Sections

Weather Forecast

Close

Little Free Library founder dies, Wisconsin man believed books could make better neighborhoods

Todd Bol, seen in Hudson, Wis., on March 11, 2015, founded the nonprofit Little Fee Library, a free book-exchange movement, in 2009. He built the first library, right foreground, in September 2009 and the movement has grown to a worldwide presence. Bol died Thursday, Oct. 18. 2018. Scott Takushi / Pioneer Press1 / 2
A close-up of the very first Little Fee Library, #0001, built by founder Todd Bol in September 2009. Scott Takushi / St. Paul Pioneer Press2 / 2

HUDSON, Wis.—On the last day he could speak, Little Free Library founder Todd Bol had a message for the world:

"I really believe in a Little Free Library on every block and a book in every hand," he said from hospice in Oakdale. "I believe people can fix their neighborhoods, fix their communities, develop systems of sharing, learn from each other, and see that they have a better place on this planet to live."

Bol, who lived in Hudson, spent the last nine years putting little libraries on neighborhood blocks and books in people's hands, died Thursday, Oct. 18, of complication from pancreatic cancer. He was 62.

The people carrying on the nonprofit Bol created have a request for the volunteer stewards of the more than 75,000 Little Free Libraries in all 50 states and in 88 countries: Please tie silver or white ribbons around the little libraries in memory of their founder and executive director.

Margaret Bernstein, a board member and a library steward, tied the first ribbon around one of the Little Free Libraries that Bol installed in her community in Cleveland.

"I do think by the time we wake up in the morning there will be a national movement to say thanks to Todd," Bernstein said on Thursday. "That's what I hope."

More than 700 miles from Cleveland, back in the fall of 2009, Bol established the first little library in his front yard in Hudson. Like many of the best ideas and companies, it started in his garage. That's where Bol, a lifelong entrepreneur, built the first library, in the shape of a schoolhouse to honor his late mother, June, a teacher.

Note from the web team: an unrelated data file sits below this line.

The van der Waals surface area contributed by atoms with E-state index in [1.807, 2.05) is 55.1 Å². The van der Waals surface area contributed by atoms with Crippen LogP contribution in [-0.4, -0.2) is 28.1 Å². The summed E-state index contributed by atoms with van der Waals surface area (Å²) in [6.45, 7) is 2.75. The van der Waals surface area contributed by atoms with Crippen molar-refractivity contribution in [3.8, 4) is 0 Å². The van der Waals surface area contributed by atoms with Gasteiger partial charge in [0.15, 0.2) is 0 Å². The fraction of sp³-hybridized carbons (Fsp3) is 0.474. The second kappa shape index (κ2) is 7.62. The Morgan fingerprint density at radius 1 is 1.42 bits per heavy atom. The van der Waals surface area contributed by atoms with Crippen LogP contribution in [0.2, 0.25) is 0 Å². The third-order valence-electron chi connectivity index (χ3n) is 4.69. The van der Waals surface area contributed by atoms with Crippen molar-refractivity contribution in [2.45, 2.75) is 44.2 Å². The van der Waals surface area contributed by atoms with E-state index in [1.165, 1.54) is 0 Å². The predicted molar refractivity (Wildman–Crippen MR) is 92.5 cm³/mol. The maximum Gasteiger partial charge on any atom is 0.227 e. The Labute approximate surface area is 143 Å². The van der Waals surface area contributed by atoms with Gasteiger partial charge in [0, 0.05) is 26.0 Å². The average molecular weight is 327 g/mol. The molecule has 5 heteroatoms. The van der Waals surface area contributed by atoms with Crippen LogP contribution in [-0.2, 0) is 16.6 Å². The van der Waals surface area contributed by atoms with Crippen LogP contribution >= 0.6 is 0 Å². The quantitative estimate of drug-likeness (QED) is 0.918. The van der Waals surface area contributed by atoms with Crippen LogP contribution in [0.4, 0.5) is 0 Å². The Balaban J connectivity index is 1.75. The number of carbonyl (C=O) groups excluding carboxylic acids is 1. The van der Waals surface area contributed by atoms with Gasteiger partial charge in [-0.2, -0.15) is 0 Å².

He realized the little library's big influence the following spring, when his family had a garage sale.

'Something meaningful'

"The library was a hit," Bol told the St. Paul Pioneer Press in a 2015 interview. "I watched reactions of kids and grown-ups, and I knew we had something meaningful. It magically brought out the sweet side of humanity, the secret primal urge calling us to come together."

It took a little longer for his brother to realize the power of taking a book or leaving a book in a cute little library.

"My initial reaction was that he had some pet rock idea — trendy and cute," said Tony Bol. "I was shocked at how it grew and grew. I realized it wasn't trendy: It really defined a movement, as opposed to a market."

This movement is about literacy and connection; it's a slice of public art that encourages the curious to stop and look; to share.

"It's a watercooler of the sidewalk," Tony Bol says.

This watercooler of books began to flow after Bol teamed with Rick Brooks, at the time the University of Wisconsin-Madison outreach program manager in continuing studies, with a goal of building 2,510 Little Libraries — one more than the full-size brick libraries that philanthropist Andrew Carnegie built across the country at the turn of the 20th century. The organization, officially established as a Wisconsin nonprofit in May 2012, met its goal by August 2012. By 2013, Reader's Digest had named the Little Free Library as No. 11 in its "50 Surprising Reasons We Love America."

Cancer diagnosed just weeks ago

In the midst of this growth, just weeks ago, Bol was diagnosed with cancer and rapidly declined. During this difficult time, his brother was reminded of the power of one person to make a difference.

"When I was visiting Todd in the hospital," said Tony Bol, "I would go to the local coffee shop and on my way I'd see three Little Free Libraries. Or when I was going to see him at the hospice, I'd see four Little Free Libraries on my way. Maybe I'm noticing them more now, but they seem to be dotted everywhere."

Just before he passed away, Todd Bol told Aldrich of his hope for the rest of us to keep his efforts going — a kid with dyslexia who grew up with a dream of bringing books to every block and every person in this world.

The readers of this world are grieving now. Comments to the Little Free Library's social media include this one: "Todd, rest in peace. You did an amazing thing, and we will carry on this legacy of love of reading, books, literacy, and the written word. You have touched oh so very very many lives and hearts. May you rest in peace, knowing that on every corner in America, your legacy lives on in the form of these beautiful little boxes of books."

Besides his brother and other friends, relatives and bookworms, Bol is survived by his wife and two children. The nonprofit is asking people to share stories of their founder on their website, or by mailing a letter to Little Free Library, 573 County Road A, Suite 106, Hudson, WI 54016. Donations may also be made to the Todd H. Bol Vision Fund.